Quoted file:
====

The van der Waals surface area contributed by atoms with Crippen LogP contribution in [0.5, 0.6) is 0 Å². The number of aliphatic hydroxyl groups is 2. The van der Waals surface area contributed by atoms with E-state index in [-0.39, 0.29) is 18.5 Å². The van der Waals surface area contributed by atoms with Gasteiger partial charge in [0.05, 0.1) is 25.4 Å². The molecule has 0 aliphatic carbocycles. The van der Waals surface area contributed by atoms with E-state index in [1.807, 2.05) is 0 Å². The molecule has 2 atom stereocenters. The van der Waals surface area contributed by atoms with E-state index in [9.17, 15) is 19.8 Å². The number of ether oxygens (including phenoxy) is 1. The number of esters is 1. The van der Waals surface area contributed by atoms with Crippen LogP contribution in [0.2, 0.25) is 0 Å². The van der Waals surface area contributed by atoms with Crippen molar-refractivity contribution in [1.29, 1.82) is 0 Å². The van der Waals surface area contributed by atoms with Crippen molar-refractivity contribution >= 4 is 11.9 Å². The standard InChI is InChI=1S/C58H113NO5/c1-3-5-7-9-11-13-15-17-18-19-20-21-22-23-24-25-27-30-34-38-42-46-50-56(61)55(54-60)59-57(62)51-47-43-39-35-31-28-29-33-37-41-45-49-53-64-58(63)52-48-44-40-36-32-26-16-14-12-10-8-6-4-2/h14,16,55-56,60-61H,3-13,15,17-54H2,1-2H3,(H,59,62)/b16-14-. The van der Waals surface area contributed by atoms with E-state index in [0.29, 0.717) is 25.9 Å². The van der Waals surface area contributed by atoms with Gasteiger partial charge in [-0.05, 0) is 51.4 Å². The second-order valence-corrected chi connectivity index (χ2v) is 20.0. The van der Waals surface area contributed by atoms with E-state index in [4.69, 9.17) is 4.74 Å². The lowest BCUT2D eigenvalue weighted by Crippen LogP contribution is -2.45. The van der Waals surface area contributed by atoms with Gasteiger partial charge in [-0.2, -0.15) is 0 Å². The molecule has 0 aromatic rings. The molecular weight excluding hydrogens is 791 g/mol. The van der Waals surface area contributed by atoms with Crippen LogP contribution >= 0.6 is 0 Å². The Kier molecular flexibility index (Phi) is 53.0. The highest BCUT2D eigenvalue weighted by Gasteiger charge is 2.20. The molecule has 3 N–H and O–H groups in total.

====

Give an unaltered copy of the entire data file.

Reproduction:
The van der Waals surface area contributed by atoms with Crippen LogP contribution in [0.5, 0.6) is 0 Å². The number of aliphatic hydroxyl groups is 2. The van der Waals surface area contributed by atoms with E-state index in [-0.39, 0.29) is 18.5 Å². The van der Waals surface area contributed by atoms with Gasteiger partial charge in [0.05, 0.1) is 25.4 Å². The molecule has 0 aliphatic carbocycles. The van der Waals surface area contributed by atoms with E-state index in [1.807, 2.05) is 0 Å². The molecule has 2 atom stereocenters. The van der Waals surface area contributed by atoms with E-state index in [9.17, 15) is 19.8 Å². The number of ether oxygens (including phenoxy) is 1. The number of esters is 1. The van der Waals surface area contributed by atoms with Crippen LogP contribution in [0.2, 0.25) is 0 Å². The van der Waals surface area contributed by atoms with Crippen molar-refractivity contribution in [1.29, 1.82) is 0 Å². The van der Waals surface area contributed by atoms with Crippen molar-refractivity contribution >= 4 is 11.9 Å². The standard InChI is InChI=1S/C58H113NO5/c1-3-5-7-9-11-13-15-17-18-19-20-21-22-23-24-25-27-30-34-38-42-46-50-56(61)55(54-60)59-57(62)51-47-43-39-35-31-28-29-33-37-41-45-49-53-64-58(63)52-48-44-40-36-32-26-16-14-12-10-8-6-4-2/h14,16,55-56,60-61H,3-13,15,17-54H2,1-2H3,(H,59,62)/b16-14-. The van der Waals surface area contributed by atoms with E-state index in [0.29, 0.717) is 25.9 Å². The van der Waals surface area contributed by atoms with Gasteiger partial charge in [-0.05, 0) is 51.4 Å². The second-order valence-corrected chi connectivity index (χ2v) is 20.0. The van der Waals surface area contributed by atoms with E-state index in [4.69, 9.17) is 4.74 Å². The lowest BCUT2D eigenvalue weighted by Crippen LogP contribution is -2.45. The van der Waals surface area contributed by atoms with Gasteiger partial charge in [-0.2, -0.15) is 0 Å². The molecule has 0 aromatic rings. The molecular weight excluding hydrogens is 791 g/mol. The van der Waals surface area contributed by atoms with Crippen LogP contribution >= 0.6 is 0 Å². The Kier molecular flexibility index (Phi) is 53.0. The highest BCUT2D eigenvalue weighted by Gasteiger charge is 2.20. The molecule has 3 N–H and O–H groups in total.